Like most small theatre companies, Handwritten Productions depends on the passion of it’s creators to function. The company, now four years old, survives in a niche of the young, not yet established artists of Seattle. The founders found themselves in a state post-undergraduate degree, trying to make connections and work around the city, yet not working on projects that excited them. Working with minimal resources, they decided to produce a play, and create the work they wanted.
Drawing from the existing theatre market of Seattle, the company looks for actors and artists for each show trying to make their mark. Julia, one of the founders, described to me that tickets for the performances mainly come from word of mouth, depending on company members to spread the word about the show. They incorporate the use of printed materials like postcards, digital media like email and Facebook. The mailing list allows the company to release reviews, show announcements and audition notices. Looking at the website, each show has been reviewed a few times by bloggers, yet the company has not had yet been established enough to interest the print media of Seattle. Julia did comment that Facebook was more effective four years ago when they started than it is now. She felt that users of the social media site are more constantly inundated with invites and shares that it’s easy to get lost in the shuffle.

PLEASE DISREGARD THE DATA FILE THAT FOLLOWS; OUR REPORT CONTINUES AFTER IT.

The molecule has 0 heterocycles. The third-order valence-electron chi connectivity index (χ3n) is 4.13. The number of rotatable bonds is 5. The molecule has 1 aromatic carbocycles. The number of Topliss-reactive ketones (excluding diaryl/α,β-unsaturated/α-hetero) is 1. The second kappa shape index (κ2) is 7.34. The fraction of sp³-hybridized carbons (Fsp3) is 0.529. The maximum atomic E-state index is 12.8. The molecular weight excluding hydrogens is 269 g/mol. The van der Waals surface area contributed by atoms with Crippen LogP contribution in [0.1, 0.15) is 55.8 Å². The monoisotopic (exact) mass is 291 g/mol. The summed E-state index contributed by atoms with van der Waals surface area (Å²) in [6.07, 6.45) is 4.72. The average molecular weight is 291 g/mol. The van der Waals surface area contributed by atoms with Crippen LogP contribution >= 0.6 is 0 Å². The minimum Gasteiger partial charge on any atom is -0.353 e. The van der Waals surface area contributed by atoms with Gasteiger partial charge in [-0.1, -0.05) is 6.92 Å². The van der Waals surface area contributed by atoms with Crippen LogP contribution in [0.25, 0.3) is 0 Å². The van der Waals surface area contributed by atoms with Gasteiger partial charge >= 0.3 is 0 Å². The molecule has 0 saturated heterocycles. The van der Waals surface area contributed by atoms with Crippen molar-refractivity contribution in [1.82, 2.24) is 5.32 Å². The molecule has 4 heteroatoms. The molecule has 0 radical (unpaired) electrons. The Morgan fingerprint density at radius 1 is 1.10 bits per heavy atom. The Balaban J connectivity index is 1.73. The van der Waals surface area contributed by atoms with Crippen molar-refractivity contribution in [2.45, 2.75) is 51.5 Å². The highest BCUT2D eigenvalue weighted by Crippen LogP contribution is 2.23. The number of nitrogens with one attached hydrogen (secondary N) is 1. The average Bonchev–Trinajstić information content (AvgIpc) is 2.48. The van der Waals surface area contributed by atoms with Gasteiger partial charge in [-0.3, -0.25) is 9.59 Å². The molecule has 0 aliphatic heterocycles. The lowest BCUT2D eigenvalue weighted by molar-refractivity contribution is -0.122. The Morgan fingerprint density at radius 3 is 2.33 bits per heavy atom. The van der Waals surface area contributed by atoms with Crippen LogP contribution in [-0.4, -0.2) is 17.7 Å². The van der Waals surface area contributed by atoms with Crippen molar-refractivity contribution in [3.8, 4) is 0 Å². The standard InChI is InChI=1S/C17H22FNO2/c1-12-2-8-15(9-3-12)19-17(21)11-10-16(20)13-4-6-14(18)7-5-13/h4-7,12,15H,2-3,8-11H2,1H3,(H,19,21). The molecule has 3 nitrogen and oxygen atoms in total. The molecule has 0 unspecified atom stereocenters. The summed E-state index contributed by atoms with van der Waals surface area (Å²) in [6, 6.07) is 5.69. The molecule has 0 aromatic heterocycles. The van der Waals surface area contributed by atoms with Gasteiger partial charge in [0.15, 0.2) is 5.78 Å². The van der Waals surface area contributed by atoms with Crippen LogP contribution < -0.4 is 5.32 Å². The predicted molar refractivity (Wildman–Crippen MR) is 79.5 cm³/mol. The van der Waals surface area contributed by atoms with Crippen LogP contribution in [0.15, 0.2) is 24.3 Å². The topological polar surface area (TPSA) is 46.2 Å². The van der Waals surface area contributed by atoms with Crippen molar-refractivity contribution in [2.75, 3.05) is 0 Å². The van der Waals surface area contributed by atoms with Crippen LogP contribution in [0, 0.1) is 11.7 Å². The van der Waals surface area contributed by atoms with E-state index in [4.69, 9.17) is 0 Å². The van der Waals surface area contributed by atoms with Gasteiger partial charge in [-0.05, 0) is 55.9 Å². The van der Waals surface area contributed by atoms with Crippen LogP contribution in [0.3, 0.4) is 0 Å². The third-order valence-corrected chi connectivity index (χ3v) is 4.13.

Julia also mentioned that the goal of the company is to provide the ideal mix of good process for the makers, and still create a product that appeals to the theatre community at large. Her ideal audience outcome is that two people can exit the show with two very different opinions and have a good debate about the issues raised by the play.